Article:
Seniors’ collected memories make great reading

“I know my story won’t compare with highly educated people and authors, but I have had an interesting, loving, caring life.”With those words, 83-year-old Verna Palmer proceeds to talk about her life, beginning with her childhood in an Ontario farm family of 16 children.

Her story is one of 40 in a new book published by the City of Toronto. Then and Now, A Century of Memories is based on interviews with residents in the city’s 10 Homes for the Aged. Coincidentally, another seniors residence in Toronto, Belmont House, has also published a Book of Memories with 86 shorter reminiscences.

There’s a wide range of stories in both books—experiences and memories from living all across Canada and in all parts of the world.The prodding for both books was last year’s International Year of Older Persons and the arrival of the year 2000.

“What better way to celebrate the convergence of these two events than to look at the stories of people who’ve lived it a lot more than we have,” says Rosemary Bennett, the editor of Then and Now.

Great range of people
Bennett says they tried to get a good mix of both men and wome and also people from many different cultural backgrounds, as that’s the reality of the Toronto Homes for the Aged. There is also great geographic range, which Bennett says was accidental.

“We discovered that Toronto was a real catchment area for people from all over the world, not just the country.” There is, for example, the story of a woman born and raised in Moose Jaw, Saskatchewan:

“Dora Yip still proudly tells people “I was the first Chinese Canadian baby born in Saskatchewan’… in 1907. (She) lived in China for nearly a third of her life as a Christian missionary.”-Then and Now, A Century of Memories .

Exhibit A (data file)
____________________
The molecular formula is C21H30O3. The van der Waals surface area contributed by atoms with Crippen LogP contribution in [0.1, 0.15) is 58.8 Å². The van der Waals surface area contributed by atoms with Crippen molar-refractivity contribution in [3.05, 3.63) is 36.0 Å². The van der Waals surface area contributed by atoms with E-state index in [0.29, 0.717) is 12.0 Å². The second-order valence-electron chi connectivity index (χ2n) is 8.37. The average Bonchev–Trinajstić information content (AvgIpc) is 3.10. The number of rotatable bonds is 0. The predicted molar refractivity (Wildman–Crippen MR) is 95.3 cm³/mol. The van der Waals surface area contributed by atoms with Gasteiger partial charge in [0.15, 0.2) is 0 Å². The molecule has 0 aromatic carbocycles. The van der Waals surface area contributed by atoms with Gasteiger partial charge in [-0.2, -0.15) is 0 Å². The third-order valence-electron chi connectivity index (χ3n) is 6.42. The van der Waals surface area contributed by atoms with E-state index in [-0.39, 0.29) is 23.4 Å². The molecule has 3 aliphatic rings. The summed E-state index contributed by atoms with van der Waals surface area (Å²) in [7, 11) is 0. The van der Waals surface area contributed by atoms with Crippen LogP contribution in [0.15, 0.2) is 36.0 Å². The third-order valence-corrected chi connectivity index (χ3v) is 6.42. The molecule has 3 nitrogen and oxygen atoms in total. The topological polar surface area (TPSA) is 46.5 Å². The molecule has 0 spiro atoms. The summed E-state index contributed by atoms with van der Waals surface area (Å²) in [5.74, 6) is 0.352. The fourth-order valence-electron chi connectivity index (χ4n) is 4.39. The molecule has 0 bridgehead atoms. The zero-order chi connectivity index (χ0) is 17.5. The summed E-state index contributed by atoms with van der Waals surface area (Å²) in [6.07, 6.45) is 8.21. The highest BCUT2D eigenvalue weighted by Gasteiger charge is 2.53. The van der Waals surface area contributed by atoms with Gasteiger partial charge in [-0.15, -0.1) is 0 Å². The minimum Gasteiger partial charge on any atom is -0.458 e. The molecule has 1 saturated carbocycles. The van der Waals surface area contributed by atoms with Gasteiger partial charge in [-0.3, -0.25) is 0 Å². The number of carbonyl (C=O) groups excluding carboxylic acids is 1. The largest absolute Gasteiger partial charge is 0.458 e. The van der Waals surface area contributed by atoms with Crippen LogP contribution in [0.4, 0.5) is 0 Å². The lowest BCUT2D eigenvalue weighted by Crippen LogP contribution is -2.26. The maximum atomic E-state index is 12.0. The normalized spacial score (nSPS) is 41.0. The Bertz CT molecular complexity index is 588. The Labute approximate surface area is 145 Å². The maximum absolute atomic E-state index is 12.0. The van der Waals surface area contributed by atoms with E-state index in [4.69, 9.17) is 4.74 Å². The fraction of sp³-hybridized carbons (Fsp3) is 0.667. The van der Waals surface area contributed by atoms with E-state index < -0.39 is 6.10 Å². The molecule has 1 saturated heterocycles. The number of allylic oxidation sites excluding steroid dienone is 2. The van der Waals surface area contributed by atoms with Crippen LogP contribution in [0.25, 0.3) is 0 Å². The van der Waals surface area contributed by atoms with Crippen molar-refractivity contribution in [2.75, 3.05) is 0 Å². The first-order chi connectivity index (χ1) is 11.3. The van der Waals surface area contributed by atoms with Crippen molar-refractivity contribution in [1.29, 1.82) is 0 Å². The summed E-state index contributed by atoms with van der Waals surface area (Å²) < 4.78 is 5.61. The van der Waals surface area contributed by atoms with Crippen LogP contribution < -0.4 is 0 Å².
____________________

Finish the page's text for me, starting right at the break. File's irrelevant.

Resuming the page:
Or the story of a Japanese Canadian, Joseph Ivaichi Kawashiri:

“Joe…was born in a small village in the prefecture of Tottoriken, Japan in 1897. He thought being the second son in the family did not hold much promise for him in Japan, and at the age or 18, decided to seek his fortune in Canada.”-Then and Now .

Kawashiri went through the internment of Japanese Canadians during the Second World War. There are many wartime reminiscences in both books, on the civilian and war fronts for both World Wars.

Halifax explosion in 1917
For example, there is a little girl’s memory of the Halifax explosion in the city’s harbour in 1917, when a munitions ship collided with another ship:

“…As I looked in the living room, all the windows there had been blown in and shattered against the piano where I had just been sitting. I was so lucky to have run into the other room.”-Jean Borden, Book of Memories.

Another senior remembers being sick in a diphtheria epidemic in the early part of the century:

“…On the day of the fumigation, all the family walked two blocks to my grandmother’s house, along the wide thick wooden plans that were the sidewalk. I was able to see the big yellow placard nailed to the front door—announcing ‘DIPTHERIA-NO ENTRANCE'”. -Frances Buckely, Book of Memories.

Governor General’s father
The Book of Memories includes a piece by William H. Poy, who was captured in Hong Kong while serving with the Canadian Signals Corps. He resides at Belmont House. He’s also the father of the Governor General, Adrienne Clarkson. She writes in the introduction to Book of Memories:

“Every generation of Canadians is held in the arms of the one that went before. From our elders, we take our determination to seize the day and our courage to persist through life’s inevitable setbacks.”

Rosemary Bennett says editing the memories was one of the biggest jobs she’s handled.

“What we were trying to achieve is to say, hey, every person sitting in a home for the aged has an incredible story to tell that shouldn’t be lost, that needs to be shared. There’s a lot of collective wisdom that people would miss out on otherwise.”

For the homes for the aged project, a freelancer went around to the 10 homes last summer, taping various seniors as they talked about their lives. Then Bennett took all the transcribed pages of stories, and whittled it down to a 160-page book.

“I always had a lot of respect for older people. But I learned that people have wisdom that doesn’t fade away as people get older…There’s something very appealing to me about some of these people. They still have a twinkle in their eye. You know they’ve been in on a good, long joke we can only experience half of. That’s the part that amazes me, the sense of humour. The outlook on life is amazing.”

-A Book of Memories is the millennium project of Belmont House in Toronto.
Then and Now, A Century of Memories is published by the Community&Neighbourhood Services, Toronto, Homes for the Aged Division.